Conservation Bill: A 6 percent solution?

Supporters of the National Conservation Bill will take little comfort from two letters we publish today (opposite), one from Environmental Minister Wayne Panton, the other from Carla Reid, chairperson of the National Trust for the Cayman Islands.

Both writers state categorically that the bill will not affect private landowners or their property.

First, Mr. Panton: “There is absolutely nothing in the proposed legislation that lets government take people’s land to make protected areas, not even for private land adjoining government land that gets made into a protected area — NONE. There is absolutely nothing in this bill that gives government the power to prohibit people from altering, developing or using their own land.”

Next, Ms Reid: “ … the bill does not impose any restrictions on private land owners nor does it grant the government any power to interfere with land held privately. On the contrary, the bill is designed to protect environmentally significant Crown land. In fact, under the bill, any participation by private land owners to conserve their land is completely voluntary and not an obligation.”

If true — and more on that in a moment — why pass a bill in the first instance if it doesn’t apply to private land? Approximately 94 percent of all land in Grand Cayman is privately held. Are the bill’s supporters not aware of this?

Let’s pose two scenarios that will put Mr. Panton’s and Ms Reid’s proclamations into perspective:

A Caymanian landowner wishes to clear his land, which has been in his family for generations. He has received a generous offer from a developer who plans to pave the property to put in a helipad complex. However, the land is populated not only with indigenous Caymanian flora, including silver thatch, ghost orchids and ironwood trees, but also with a menagerie of protected green parrots, blue iguanas, and an assortment of other species. Will the proposed legislation affect this transaction? Mr. Panton and Ms Reid say no.

A businessman who has purchased hundreds of acres years ago now wishes to develop a seaport in the district of East End. The developer discovers that his land has become home to any number of indigenous and protected plants, snakes, reptiles … whatever. Can he move forward without interference from the National Conservation Council, Department of Environment and Cabinet? Both Mr. Panton and Ms Reid say yes.

Disturbingly, we cannot recall any acknowledgement from Mr. Panton, the Department of the Environment, or the National Trust (other than today’s letters) that perhaps 94 percent of Grand Cayman will not be covered by the bill.
But what does the proposed law say?

Sections of the bill appear to address environmental matters regardless of who owns the land.

For example, the bill allows the Council to issue permits exempting people from provisions of the law. The bill differentiates between permits “authorizing an activity in a protected area” and permits “authorizing an activity with regard to a protected species or its critical habitat …”

If the bill only applies to Crown land, then why the distinction?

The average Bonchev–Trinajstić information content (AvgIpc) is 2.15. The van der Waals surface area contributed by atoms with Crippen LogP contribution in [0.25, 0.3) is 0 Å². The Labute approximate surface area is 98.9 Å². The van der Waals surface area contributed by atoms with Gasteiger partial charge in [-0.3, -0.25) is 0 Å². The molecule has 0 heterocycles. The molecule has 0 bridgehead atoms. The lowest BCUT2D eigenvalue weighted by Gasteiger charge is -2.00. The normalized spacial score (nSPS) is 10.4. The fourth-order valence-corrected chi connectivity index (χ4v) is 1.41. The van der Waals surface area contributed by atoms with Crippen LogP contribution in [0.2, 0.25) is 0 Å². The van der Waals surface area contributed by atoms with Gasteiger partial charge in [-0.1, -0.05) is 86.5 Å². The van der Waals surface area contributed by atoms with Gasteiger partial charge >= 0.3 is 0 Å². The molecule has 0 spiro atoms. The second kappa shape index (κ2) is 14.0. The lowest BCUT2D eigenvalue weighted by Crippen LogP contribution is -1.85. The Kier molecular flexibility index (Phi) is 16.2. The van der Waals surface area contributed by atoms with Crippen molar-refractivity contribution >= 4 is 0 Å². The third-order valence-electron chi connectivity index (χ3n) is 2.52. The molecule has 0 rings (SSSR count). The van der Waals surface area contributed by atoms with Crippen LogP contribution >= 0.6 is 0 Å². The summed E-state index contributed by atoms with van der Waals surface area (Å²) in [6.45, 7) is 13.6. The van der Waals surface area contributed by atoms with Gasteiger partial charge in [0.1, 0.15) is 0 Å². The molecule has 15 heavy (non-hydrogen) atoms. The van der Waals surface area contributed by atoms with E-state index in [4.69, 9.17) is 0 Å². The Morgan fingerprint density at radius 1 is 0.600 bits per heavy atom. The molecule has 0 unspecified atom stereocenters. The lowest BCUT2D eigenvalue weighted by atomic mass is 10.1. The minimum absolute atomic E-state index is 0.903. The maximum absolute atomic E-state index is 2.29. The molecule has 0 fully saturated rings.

According to the bill, the Council can order developers to conduct environmental impact assessments, at the developers’ expense, before they’re allowed to undertake projects.

Why would this be the case if the bill affects only Crown land?

Let us be perfectly clear: We support personal property rights over any incursion by government on behalf of any animal species. If, as Mr. Panton and Ms Reid say, the bill does not give the government the power to interfere with private property — or development — for the sake of saving the environment, then we’re satisfied.

But we suspect many proponents of the bill will not be.


  1. Soldier crabs in need of shells. Anyone harvesting whelks, it would be helpful if the shells are thrown in the bush instead of sending them to the dump. I put out coconut for the crabs, and some of the things they are using for shells are unbelievable. I searched the beaches for shells, the few I found and put out was gone in a few days, left behind shell remnants. Question; What do government land, national bird rookery, and a race track have in common?

  2. As promised the Compass continues to rail against the national Conservation Bill. The reason seems to be in defense of individual property rights. So far, it has been content that this position is self-evident and no explanation or reasoned argument for it necessary. It is a curious position and one wonders why the Compass is untroubled by all the other existing infringements and qualifications on property rights here in the Cayman Islands? Today’s editorial presents hypothetical scenarios as to how Government, under the Law, could interfere and infringe on an individual’s rights. I’ll save the Compass the trouble of conjuring up hypotheticals and confirm that my family land was subject to not simply restriction of use but seizure by Government under eminent domain for the purpose of constructing a road. No compensation was deemed required. If the Compass position is that property rights are absolute and must be maintained above all, then it is ignorant of the facts that now exist. If it accepts the current infringements, restrictions, and qualifications of property rights, then why object to qualifications relating to environmental and conservation considerations? Why draw the line in the sand here? Without a reasoned explanation and compelling argument for this, the Compass just looks more foolish each day.

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